"I think he just brought this combination of technical and business rigor, and joined them together in understanding how the fundamental trends in the personal-computer field software and hardware were going, in ways that he could use to just build an enormous business.

"They were focused and strategic and persistent, and that was really Microsoft at its best. At the worst, I think the kind of competition routinely strayed outside of fair territory, and there was kind of a win-at-all-costs mentality that made life extraordinarily difficult." (Click here for MP3)

--Mitch Kapor
founder of Lotus; chairman of the Mozilla Foundation

Bill Campbell Bill Campbell
"Entrepreneurs are risk takers, and Bill Gates is no exception. For more than 30 years, he exemplified entrepreneurial spirit, innovation, and philanthropy. He transformed the software industry and created a durable brand built on hard work and integrity, values that I personally admire. He will undoubtedly continue to amaze and inspire us with his charitable work."

--Bill Campbell
Intuit chairman

CNET News.com's Charles Cooper, Martin LaMonica, Erica Ogg, Marguerite Reardon, and Greg Sandoval contributed to this report.

See more CNET content tagged:
Bill Gates, Scott McNealy, goodbye, foundation, Steve Jobs


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From nothing to something, from no competition to competion in businessess and still be a giant. It's what i call Evolution.
Posted by kjaristy (8 comments )
Reply Link Flag
Bill Gates legacy is stronger, its almost everywhere on this planet, we use it everyday, we appreciate it every time we get the results we need from Microsoft software. I am sure Bill's tenacity will continue to amaze in his new field of charitable work. That drive, that crave for perfection will only make a lot of peoples lives better.
Posted by Mr. Dee (3025 comments )
Reply Link Flag
If I was Gates, I'd blow town as fast as my widdle wegs would carry me.
He leaves behind a behemoth that has been milked for billions of dollars while producing a product that is essentially flawed. Witness 'Vista' which no self-respecting CIO will touch.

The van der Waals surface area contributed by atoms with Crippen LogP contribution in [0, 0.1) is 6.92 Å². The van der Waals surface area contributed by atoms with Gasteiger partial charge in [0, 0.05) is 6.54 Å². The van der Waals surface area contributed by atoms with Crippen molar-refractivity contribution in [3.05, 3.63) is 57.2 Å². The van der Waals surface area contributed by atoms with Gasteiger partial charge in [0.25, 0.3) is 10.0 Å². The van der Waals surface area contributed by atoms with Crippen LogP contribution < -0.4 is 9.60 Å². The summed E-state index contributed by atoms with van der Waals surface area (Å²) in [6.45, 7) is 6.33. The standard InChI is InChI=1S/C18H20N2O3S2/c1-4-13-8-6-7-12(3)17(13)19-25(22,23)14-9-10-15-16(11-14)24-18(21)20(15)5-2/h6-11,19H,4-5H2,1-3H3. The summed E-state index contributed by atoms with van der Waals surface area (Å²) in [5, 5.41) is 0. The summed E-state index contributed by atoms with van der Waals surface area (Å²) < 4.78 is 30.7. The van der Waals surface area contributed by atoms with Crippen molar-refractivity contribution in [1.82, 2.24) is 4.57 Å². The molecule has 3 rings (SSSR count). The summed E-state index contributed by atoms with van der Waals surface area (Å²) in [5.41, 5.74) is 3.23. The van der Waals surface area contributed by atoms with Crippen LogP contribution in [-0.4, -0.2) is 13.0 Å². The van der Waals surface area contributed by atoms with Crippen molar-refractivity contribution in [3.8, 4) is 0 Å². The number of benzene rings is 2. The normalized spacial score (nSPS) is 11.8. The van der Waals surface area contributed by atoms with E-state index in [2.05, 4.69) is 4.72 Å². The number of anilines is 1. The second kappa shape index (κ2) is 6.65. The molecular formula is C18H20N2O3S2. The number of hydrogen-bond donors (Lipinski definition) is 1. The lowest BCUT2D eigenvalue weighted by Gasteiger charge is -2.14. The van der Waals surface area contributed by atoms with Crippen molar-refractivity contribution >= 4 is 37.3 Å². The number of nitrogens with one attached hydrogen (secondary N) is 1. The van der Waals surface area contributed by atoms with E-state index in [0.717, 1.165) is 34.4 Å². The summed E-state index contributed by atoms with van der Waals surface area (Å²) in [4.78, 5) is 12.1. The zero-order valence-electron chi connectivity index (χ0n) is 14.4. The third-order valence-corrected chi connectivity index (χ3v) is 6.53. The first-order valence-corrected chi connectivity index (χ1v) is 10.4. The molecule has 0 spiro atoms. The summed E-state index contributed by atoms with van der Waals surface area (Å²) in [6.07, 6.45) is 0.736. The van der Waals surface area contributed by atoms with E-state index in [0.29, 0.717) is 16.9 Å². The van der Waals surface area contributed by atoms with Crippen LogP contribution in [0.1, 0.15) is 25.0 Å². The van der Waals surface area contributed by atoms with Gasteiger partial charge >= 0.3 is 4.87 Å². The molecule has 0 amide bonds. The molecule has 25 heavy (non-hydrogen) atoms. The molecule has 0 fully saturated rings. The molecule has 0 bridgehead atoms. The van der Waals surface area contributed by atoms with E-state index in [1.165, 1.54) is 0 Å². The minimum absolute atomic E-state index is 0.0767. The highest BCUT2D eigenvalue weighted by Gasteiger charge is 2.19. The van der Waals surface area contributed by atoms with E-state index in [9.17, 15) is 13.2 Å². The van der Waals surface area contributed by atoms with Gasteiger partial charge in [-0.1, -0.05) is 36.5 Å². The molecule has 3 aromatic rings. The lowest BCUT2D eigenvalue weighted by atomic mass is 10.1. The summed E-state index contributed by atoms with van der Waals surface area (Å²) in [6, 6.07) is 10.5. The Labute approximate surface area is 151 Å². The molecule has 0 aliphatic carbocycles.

In 1984 Steve Jobs said 'MS writes dirty code.' Nothing has changed.
All those updates are corrections, corrections on corrections, and prayers that this correction will correct the correction that failed to correct the prior correction.
And what about c000021a - a known BSOD caused whenever XP SP3 and certain 'updates' interact? MS knows about it - yet never warns its customers.
My PC just BSOD for no reason - MS said I should just reformat the drive and re-install.
Fortunately, I run dual-boot. Linux saved my bacon and 20 Gigs of Personal files MS would have had me scrap.
To have an OS as inherently unstable as WinDoze after 30 years of development is criminal. The amount of consumer time wasted is beyond computation.
So, Mr. Gates, buzz off from MS, leave the ball in Mr. Ballmer's incapable hands, and try to do some good with the $50,000,000,000 you bamboozled from your customers.
Hero? My Ass! Gates is at best a good opportunist who had the ball land in his lap and had the sense to grab it before he stood up.
Never has anyone robbed so many of so much time and money as MS Gates & Co.
(signed) Love my Linux, but Mac, you're kinda cute too.
Posted by yarlq (13 comments )
Reply Link Flag
My Vista laptop hasn't had even a SINGLE BSOD since I bought it in Jan 2007. Been working like a dream
BTW, if Windows "sucks" so much, why the heck are you still using it?
No one is stoping ya from using your crap Linux are they?
Posted by Kwasiowusu (1171 comments )
Link Flag
85% computer users are dumb, this is what I'm reading from your post. I love my ABC OS (I'm sure you've never heard of it, even I haven't) that doesn't make Microsoft bad.
If Linux was that good (either from technical or business/sales perspective) it would've had 85% market share.
Posted by topgunb2 (394 comments )
Link Flag
Dear Yarlq :
what have " you " done ?
Posted by felix640 (2 comments )
Link Flag
Bill Gates understands what office workers need to accomplish their daily jobs. I wish the linux community learn from him in this respect. Whenever you finished a version of your software, spend time in a lab looking at how 100 office workers use your software.

Whenever they got problems, take note & try to solve it in the next version. This is the secret why MS product is so productive. People are willing to pay $$$ despite the are free alternatives.
Posted by badrulnazar (2 comments )
Reply Link Flag
Note that MS has over 70,000 paid employees who apparently mostly trip and stumble over each other - at least their code does.
The Linux kernel is primarily the product of 1,000 UNPAID volunteers who write code because they love it ... how many MS guys would stay for free?
Open Office can read all MS format documents - MS can hardly read its own, let alone Mac, Linux, Star ... and Word 03 hasn't the vaguest idea what an 07 .docx is - MS can't even read MS!!!!!
Granted OO doesn't have the 22 thousand features that MSO has - but how many features does MS have that the typical user won't find in OO? Not many - and I'd be entertained to hear even one.
(Signed) Linux, for a boring, crash-free life
Posted by yarlq (13 comments )
Link Flag
yarlq : "The Linux kernel is primarily the product of 1,000 UNPAID volunteers who write code because they love it ...----------------. (Signed) Linux, for a boring, crash-free life"
1,000 unpaid volunteers huh?
Is that why the Linux kernel continues to crash repeteadly? As in:
<a class="jive-link-external" href="http://www.uwsg.indiana.edu/hypermail/linux/kernel/0203.1/0071.html" target="_newWindow">http://www.uwsg.indiana.edu/hypermail/linux/kernel/0203.1/0071.html</a>
Posted by Kwasiowusu (1171 comments )
Link Flag